Seventy percent of the earth is underwater so you have to go diving to see the best. Since becoming scuba certified, my obsession has been to travel to the best dive spots around the globe.
The Silfra Fissure is an incredible diving site in Iceland.
My first trip to Iceland in 2014 was so amazing, I decided to snorkel the Silfra fissure. I also completed my Advanced PADI certification in Playa Del Carmen Mexico.
Silfra Fissure refers to the area between the North American continental plates and the Eurasian continental plates. This is the only spot in the world that you can swim between two continental plates.
It’s a stunning place geographically and the water is clear. It has some of the most clear water in the world. The Silfra Fissure has an underwater visibility of well over 100 metres.
This water is crystal clear because it has been filtered through underground volcanic lava for over 100 years before it reaches the fissure. This water is far superior to bottled water.
What to Expect
Silfra Fissure isn’t for solo divers. A guide will be with you. Arctic Adventures was my diving company and I loved it. They specialize in ecotourism and eco-friendly trips throughout Iceland.
They are very knowledgeable and entertaining guides.
The Silfra Fissure diving trip takes approximately 4-5 hours including pickup. For a two-hour dive, you can meet your guides at the location.
A certified PADI divemaster or guide will take you on a Silfra Fissure tour with Arctic Adventures.
All of the necessary diving gear is provided by the company, including a dry suit for cold, glacial water.
The Silfra Fissure: Diving
It is essential that you are certified to dive before you travel to Silfra Fissure. This can be difficult if you are just getting certified or if you don’t feel confident in the water. It can be intimidating to dive in dry suits for the first time.
Following my October 2016 trip, new requirements were put in place to allow divers to dive in the National Park. Divers must now be dry suit certified or show proof of 10 dry suit dives.
This suit makes everything feel different. You will feel different buoyancy in the Silfra Fissure if you swim in a dry suit than when you’re in the ocean wearing a wetsuit.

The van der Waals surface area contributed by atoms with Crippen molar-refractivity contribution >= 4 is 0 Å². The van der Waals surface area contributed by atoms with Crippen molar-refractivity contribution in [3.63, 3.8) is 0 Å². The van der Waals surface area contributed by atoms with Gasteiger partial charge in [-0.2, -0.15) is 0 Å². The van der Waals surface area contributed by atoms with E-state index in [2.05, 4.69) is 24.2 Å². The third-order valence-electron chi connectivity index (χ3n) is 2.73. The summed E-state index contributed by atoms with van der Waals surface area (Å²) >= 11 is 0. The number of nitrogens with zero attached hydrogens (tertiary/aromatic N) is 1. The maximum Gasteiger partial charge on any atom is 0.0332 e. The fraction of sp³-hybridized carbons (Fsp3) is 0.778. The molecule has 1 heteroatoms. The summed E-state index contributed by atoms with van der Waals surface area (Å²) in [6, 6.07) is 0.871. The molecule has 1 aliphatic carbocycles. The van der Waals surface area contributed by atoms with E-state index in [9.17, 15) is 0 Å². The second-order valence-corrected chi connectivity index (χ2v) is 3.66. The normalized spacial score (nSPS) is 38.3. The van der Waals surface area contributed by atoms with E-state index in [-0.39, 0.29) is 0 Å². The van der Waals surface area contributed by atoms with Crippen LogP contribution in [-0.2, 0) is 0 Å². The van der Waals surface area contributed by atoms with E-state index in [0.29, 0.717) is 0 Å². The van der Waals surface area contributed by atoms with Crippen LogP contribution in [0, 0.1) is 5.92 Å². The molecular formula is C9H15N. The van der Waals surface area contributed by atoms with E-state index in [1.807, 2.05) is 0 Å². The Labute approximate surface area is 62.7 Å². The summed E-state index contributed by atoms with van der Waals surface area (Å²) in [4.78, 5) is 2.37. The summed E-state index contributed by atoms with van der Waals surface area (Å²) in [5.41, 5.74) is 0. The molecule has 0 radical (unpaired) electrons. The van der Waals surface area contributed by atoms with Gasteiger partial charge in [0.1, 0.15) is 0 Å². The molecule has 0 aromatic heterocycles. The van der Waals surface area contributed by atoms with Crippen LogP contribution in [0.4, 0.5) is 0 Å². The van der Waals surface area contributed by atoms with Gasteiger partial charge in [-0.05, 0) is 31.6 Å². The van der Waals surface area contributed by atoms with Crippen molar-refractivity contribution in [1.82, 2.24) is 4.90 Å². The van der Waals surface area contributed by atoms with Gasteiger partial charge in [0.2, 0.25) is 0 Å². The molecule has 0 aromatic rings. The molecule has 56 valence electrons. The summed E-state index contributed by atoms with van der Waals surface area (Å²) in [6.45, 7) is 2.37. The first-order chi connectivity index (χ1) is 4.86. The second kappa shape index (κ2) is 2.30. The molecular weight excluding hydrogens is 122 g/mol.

It can be a little disorienting to dive with a dry suit. It might be difficult for even advanced divers to determine their buoyancy.
This is not a deep dive so you don’t need to stop. Don’t worry if you feel like floating up to the top. The view can be enjoyed at any depth.
The Silfra Fissure water is extremely cold.
It is almost freezing at night (2 degrees Celsius / 35° Fahrenheit to 4° Celsius / 39° Fahrenheit depending on the season). Although dry suits are helpful, it can be quite uncomfortable.
Other helpful tips
You may get wet. The dry suit I used had a tiny leak in my foot. I didn’t notice it until I removed the dry suit after I dive.
Don’t forget to pack swimwear and cotton when packing for the Silfra fissure. All things wool and fleece are welcome. You must have warm woolen socks. A change of clothes is a good idea in case you get wet. It’s a good idea to have hand warmers!
I was incredibly cold underwater, and my hands were freezing. The guides advised us to keep our hands off the water and not to swim with them before diving. Your neoprene gloves are heated by the movement. Mentally prepare for taking photos if you plan on doing so!
This dive was a photo shoot. I brought my GoPro and 3-Way Mount. Protect your phone if you plan to take photos while diving. Between the snow, dirt, and water that we encountered on our Icelandic adventures, my LifeProof iPhone Case was a lifesaver.
Deep into the Blue Tour
Cost: Prices start at 39,990 ISK (approx. $370 USD)